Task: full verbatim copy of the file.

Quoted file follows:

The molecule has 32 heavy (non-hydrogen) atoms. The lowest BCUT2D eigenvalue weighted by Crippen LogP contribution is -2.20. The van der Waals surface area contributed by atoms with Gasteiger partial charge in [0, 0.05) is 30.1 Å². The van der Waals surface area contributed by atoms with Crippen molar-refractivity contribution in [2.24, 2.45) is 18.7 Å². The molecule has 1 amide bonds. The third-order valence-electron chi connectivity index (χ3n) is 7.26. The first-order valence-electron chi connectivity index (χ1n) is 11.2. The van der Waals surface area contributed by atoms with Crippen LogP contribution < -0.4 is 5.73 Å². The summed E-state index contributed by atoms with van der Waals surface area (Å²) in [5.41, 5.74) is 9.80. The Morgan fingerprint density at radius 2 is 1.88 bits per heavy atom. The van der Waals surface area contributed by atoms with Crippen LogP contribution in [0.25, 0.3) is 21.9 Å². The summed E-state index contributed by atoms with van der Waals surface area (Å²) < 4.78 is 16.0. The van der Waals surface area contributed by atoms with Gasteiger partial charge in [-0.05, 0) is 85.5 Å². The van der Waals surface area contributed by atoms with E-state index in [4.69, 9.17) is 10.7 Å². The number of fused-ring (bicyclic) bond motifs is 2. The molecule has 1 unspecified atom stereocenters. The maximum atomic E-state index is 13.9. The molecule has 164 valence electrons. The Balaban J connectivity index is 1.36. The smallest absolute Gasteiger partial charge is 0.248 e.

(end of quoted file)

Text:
The molecule has 32 heavy (non-hydrogen) atoms. The lowest BCUT2D eigenvalue weighted by Crippen LogP contribution is -2.20. The van der Waals surface area contributed by atoms with Gasteiger partial charge in [0, 0.05) is 30.1 Å². The van der Waals surface area contributed by atoms with Crippen molar-refractivity contribution in [2.24, 2.45) is 18.7 Å². The molecule has 1 amide bonds. The third-order valence-electron chi connectivity index (χ3n) is 7.26. The first-order valence-electron chi connectivity index (χ1n) is 11.2. The van der Waals surface area contributed by atoms with Crippen LogP contribution < -0.4 is 5.73 Å². The summed E-state index contributed by atoms with van der Waals surface area (Å²) in [5.41, 5.74) is 9.80. The Morgan fingerprint density at radius 2 is 1.88 bits per heavy atom. The van der Waals surface area contributed by atoms with Crippen LogP contribution in [0.25, 0.3) is 21.9 Å². The summed E-state index contributed by atoms with van der Waals surface area (Å²) < 4.78 is 16.0. The van der Waals surface area contributed by atoms with Gasteiger partial charge in [-0.05, 0) is 85.5 Å². The van der Waals surface area contributed by atoms with E-state index in [4.69, 9.17) is 10.7 Å². The number of fused-ring (bicyclic) bond motifs is 2. The molecule has 1 unspecified atom stereocenters. The maximum atomic E-state index is 13.9. The molecule has 164 valence electrons. The Balaban J connectivity index is 1.36. The smallest absolute Gasteiger partial charge is 0.248 e.